A walk through black history Tour illustrates contributions of African-Americans

November 13, 1995|By Ellen Gamerman | Ellen Gamerman,SUN STAFF

More than 200 years of black history can be found in one Annapolis mile. Now, the city's preservationists want you to walk it.

The Historic Annapolis Foundation is putting the finishing touches on a new black history walking tour with an accompanying audiotape that illustrates the contributions of black slaves, politicians, landowners and educators in Annapolis since the 1700s.

"In the past the attention has been on the great houses of the great dead white men," said Jean Russo, research director for the foundation. "But there's a much greater history to Annapolis, and we want to show that."

The tour won't be unveiled until the winter, but it got a trial run Saturday by a group from St. Philip's Episcopal Church in Annapolis. Church members, many of whom have lived in Annapolis for decades, will suggest ways to improve the tour.

"I'm very excited because this is something that's never been done before in Annapolis," Annapolis resident Tony Spencer, 44, said after completing the hour-long route. "But just being from the area, I know there's more that could have been in the tour. This gives just the basic information."

Across the country, cities are trying to treat black history in significant ways. It's an effort federal tourism officials say they support.

"We've been pushing businesses and trying to encourage all the states and the cities to expand their multicultural tourism," said Patricia McNally, an international tourism specialist with the U.S. Travel and Tourism Administration.

Two years ago, Maryland's economic development and cultural officials devised a black tourism initiative for the state, promoting Maryland in tourism magazines and national newspapers as a repository of black history.

In the summer, the Annapolis city government published "African-American Heritage in Annapolis," a pamphlet detailing some of the lesser-known historic neighborhoods and architectural discoveries in the city. Now, the new walking tour tries to take a closer look at the lives of the city's black residents, who have comprised one-third of the Annapolis population since the 1700s.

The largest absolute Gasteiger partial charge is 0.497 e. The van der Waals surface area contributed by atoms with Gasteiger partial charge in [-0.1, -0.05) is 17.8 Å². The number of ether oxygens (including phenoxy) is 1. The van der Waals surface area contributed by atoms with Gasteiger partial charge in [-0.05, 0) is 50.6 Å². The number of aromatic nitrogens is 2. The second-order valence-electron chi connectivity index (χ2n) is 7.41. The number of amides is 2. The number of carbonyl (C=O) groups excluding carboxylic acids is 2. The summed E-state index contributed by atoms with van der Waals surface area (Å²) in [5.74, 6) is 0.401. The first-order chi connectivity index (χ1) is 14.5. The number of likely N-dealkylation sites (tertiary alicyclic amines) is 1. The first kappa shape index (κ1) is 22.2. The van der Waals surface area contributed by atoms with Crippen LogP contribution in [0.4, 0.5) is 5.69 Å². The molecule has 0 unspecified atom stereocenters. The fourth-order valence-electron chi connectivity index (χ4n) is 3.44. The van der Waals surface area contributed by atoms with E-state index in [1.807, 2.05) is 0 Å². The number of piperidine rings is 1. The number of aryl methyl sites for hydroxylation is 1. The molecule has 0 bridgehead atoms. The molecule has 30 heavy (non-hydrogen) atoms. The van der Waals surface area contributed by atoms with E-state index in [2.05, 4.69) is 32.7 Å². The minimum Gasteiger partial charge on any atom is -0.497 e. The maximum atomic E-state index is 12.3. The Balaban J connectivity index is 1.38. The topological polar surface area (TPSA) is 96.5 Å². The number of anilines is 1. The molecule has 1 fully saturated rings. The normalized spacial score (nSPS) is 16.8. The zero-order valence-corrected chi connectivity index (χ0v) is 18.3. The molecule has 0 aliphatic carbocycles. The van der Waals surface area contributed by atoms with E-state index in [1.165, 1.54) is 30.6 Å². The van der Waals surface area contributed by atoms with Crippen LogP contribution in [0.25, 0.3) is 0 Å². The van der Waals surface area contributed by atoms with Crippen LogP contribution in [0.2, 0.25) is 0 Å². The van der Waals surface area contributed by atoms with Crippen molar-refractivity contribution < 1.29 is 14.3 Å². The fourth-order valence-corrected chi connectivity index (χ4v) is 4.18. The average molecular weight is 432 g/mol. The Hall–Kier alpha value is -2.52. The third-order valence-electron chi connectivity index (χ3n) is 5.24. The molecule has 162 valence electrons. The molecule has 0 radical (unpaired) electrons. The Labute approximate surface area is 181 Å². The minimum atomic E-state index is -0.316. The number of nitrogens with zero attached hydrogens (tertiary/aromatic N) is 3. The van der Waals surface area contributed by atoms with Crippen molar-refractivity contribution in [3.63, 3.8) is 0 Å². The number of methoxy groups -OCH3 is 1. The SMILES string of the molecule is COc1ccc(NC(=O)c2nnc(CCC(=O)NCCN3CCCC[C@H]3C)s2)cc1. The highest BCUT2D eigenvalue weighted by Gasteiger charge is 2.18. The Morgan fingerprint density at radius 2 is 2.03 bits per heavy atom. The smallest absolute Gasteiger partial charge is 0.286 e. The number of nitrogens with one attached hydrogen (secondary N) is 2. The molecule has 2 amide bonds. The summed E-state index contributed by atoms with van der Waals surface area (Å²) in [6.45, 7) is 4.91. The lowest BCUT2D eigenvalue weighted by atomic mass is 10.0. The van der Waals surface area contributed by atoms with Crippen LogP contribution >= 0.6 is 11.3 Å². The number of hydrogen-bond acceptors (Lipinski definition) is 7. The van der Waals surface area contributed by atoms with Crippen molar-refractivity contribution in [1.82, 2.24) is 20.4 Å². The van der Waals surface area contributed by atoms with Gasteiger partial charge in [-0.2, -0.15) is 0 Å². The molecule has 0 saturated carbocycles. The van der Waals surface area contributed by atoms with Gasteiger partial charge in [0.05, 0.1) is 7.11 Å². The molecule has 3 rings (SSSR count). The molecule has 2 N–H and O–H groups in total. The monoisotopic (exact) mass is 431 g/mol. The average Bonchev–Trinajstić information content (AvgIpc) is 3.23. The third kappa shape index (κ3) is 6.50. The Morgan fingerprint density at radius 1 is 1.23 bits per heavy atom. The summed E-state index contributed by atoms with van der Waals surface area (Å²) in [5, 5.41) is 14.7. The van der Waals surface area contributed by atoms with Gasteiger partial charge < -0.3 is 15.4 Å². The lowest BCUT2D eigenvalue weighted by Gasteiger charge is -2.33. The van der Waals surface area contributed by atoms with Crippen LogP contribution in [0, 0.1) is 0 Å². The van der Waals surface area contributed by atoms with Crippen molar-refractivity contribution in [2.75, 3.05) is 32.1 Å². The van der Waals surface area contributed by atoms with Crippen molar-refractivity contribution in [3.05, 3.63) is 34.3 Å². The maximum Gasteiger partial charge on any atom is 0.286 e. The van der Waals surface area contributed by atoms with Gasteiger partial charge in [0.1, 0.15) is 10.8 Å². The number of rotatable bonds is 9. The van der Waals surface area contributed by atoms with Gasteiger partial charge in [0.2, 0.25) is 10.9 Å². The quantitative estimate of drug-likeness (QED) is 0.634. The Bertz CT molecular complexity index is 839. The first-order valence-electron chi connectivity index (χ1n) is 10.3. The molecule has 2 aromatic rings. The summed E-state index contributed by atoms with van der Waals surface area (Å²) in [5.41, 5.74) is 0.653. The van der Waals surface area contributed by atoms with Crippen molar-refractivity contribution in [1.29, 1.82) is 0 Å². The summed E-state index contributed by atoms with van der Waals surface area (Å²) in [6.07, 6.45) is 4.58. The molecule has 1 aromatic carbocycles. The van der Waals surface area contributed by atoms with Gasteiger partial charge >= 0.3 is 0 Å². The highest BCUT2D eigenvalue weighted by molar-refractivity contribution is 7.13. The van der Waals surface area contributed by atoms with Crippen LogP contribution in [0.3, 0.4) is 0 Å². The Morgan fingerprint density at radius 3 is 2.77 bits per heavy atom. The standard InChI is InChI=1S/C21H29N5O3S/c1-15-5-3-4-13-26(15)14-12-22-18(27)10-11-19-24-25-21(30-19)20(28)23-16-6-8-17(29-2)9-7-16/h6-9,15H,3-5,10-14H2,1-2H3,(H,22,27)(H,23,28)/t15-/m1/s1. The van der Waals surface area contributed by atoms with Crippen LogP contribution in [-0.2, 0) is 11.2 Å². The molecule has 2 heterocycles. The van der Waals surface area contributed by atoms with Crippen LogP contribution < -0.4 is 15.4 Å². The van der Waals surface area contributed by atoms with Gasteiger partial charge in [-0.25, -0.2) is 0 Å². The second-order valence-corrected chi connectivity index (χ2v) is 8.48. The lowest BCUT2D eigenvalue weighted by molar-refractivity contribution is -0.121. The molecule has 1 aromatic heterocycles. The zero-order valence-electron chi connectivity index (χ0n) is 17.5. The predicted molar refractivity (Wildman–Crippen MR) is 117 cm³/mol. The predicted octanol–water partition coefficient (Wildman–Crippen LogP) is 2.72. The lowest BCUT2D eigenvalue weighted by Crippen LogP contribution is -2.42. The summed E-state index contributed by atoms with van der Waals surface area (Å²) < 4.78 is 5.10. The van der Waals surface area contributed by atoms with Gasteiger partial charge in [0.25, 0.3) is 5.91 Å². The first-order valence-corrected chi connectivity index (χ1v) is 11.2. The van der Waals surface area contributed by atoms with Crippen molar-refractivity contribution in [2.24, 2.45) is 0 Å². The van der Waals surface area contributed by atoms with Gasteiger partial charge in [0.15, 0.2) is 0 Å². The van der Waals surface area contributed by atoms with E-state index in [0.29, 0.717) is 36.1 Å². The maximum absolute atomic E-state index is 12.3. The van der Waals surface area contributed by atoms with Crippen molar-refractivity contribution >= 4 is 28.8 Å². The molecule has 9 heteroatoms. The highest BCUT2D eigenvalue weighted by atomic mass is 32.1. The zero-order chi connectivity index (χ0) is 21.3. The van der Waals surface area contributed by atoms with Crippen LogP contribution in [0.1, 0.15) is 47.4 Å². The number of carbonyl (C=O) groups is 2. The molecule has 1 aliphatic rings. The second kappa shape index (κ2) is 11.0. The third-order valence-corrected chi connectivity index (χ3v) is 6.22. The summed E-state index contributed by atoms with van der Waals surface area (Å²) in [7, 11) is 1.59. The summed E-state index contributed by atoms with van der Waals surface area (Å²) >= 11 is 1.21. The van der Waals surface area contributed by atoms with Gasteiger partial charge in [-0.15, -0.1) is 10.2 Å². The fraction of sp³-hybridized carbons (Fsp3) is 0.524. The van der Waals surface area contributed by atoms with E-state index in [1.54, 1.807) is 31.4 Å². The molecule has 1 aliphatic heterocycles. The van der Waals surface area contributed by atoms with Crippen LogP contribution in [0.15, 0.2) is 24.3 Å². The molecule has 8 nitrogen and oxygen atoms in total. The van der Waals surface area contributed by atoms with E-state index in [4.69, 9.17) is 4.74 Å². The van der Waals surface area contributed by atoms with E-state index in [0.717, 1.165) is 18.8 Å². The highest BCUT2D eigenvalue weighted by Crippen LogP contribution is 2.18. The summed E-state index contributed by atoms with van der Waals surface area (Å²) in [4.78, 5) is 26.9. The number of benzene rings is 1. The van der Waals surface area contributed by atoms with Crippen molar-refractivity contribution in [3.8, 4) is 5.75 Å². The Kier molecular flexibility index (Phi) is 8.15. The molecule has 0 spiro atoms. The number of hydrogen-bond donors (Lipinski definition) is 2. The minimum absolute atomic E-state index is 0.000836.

Over the past two years, Ms. Russo has culled records and newspaper clippings to research the tour. The sites date from before the Civil War, when about 400 of the city's 4,000 residents were free blacks, to the 1970s, when many black neighborhoods were razed in the name of urban renewal.

The route covers 15 sites in downtown Annapolis, including the Maynard-Burgess House, a home on Duke of Gloucester Street where black families have lived since 1847. It is considered one of the few Annapolis homes associated exclusively with the black community.

Much of the tour requires a good imagination, since so many old homes have been razed and replaced by modern buildings. For that reason, the tour does not dwell on buildings, but focuses instead on the people who occupied them, including black figures whose contributions reached far beyond the city's limits.

When visitors hear the story of wealthy landowner William Bishop, for example, they will see a NationsBank where his Church Circle mansion sat in the 1860's.

Visitors will be told the story of William Butler, an Annapolis landowner who in 1863 was the first black elected to public office in Maryland.

And it describes Dr. Daniel Hale Williams, an Annapolis resident who in 1897 became the first physician to perform a successful operation on the human heart.

The tour also goes into the life of explorer Matthew Henson, a Charles County native. He and Robert Peary -- on their 1909 Arctic expedition -- were the first people to reach the North Pole.

The tour is so focused on success stories that it only skims the painful chapters of black history, such as slavery, segregation, discrimination and racial hate. And it touches only briefly on the history of the Clay Street neighborhood -- the city's best-known repository of black history and culture that is now troubled by drugs and crime. Indeed, tourists are led to the edges of the neighborhood but are not encouraged to visit.

Several black community leaders approve of this format, saying the tour should focus on black achievement that often goes unrecognized.

"It's no secret why the tour stops at Clay Street," said Carl O. Snowden, a local alderman and civil rights advocate. "The only way you can have a tour through Clay Street is if that community gets up to speed first."

Mr. Snowden hopes the tour will bring more equity to the historic district, a wealthy area whose prosperity has eluded blacks. Currently, blacks do not own any businesses or bed-and-breakfasts in the neighborhood, he noted.

"The black community has not benefited from tourism, which is a major industry in Annapolis," Mr. Snowden said.

"Annapolis is rich in black history, and it would be a natural to take advantage of that."

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